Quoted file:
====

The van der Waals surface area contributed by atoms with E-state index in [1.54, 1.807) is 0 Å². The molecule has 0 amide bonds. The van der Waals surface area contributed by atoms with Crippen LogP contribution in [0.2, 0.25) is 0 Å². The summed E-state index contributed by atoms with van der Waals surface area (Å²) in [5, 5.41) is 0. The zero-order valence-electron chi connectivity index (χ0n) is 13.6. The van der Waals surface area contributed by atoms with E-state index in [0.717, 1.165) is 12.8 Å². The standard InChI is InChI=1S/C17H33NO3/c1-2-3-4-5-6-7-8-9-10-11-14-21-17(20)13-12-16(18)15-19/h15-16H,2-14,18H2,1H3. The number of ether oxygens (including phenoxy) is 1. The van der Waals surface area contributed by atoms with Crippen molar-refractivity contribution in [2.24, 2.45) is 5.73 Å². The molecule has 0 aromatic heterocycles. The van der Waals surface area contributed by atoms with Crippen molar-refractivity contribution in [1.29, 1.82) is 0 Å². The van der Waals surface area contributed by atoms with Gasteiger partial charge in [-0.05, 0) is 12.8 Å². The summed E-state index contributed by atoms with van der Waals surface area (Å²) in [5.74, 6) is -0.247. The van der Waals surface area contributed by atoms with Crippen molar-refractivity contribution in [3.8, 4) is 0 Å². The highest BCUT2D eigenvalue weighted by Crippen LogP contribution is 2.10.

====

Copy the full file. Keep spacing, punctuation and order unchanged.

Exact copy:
The van der Waals surface area contributed by atoms with E-state index in [1.54, 1.807) is 0 Å². The molecule has 0 amide bonds. The van der Waals surface area contributed by atoms with Crippen LogP contribution in [0.2, 0.25) is 0 Å². The summed E-state index contributed by atoms with van der Waals surface area (Å²) in [5, 5.41) is 0. The zero-order valence-electron chi connectivity index (χ0n) is 13.6. The van der Waals surface area contributed by atoms with E-state index in [0.717, 1.165) is 12.8 Å². The standard InChI is InChI=1S/C17H33NO3/c1-2-3-4-5-6-7-8-9-10-11-14-21-17(20)13-12-16(18)15-19/h15-16H,2-14,18H2,1H3. The number of ether oxygens (including phenoxy) is 1. The van der Waals surface area contributed by atoms with Crippen molar-refractivity contribution in [2.24, 2.45) is 5.73 Å². The molecule has 0 aromatic heterocycles. The van der Waals surface area contributed by atoms with Crippen molar-refractivity contribution in [1.29, 1.82) is 0 Å². The van der Waals surface area contributed by atoms with Gasteiger partial charge in [-0.05, 0) is 12.8 Å². The summed E-state index contributed by atoms with van der Waals surface area (Å²) in [5.74, 6) is -0.247. The van der Waals surface area contributed by atoms with Crippen molar-refractivity contribution in [3.8, 4) is 0 Å². The highest BCUT2D eigenvalue weighted by Crippen LogP contribution is 2.10.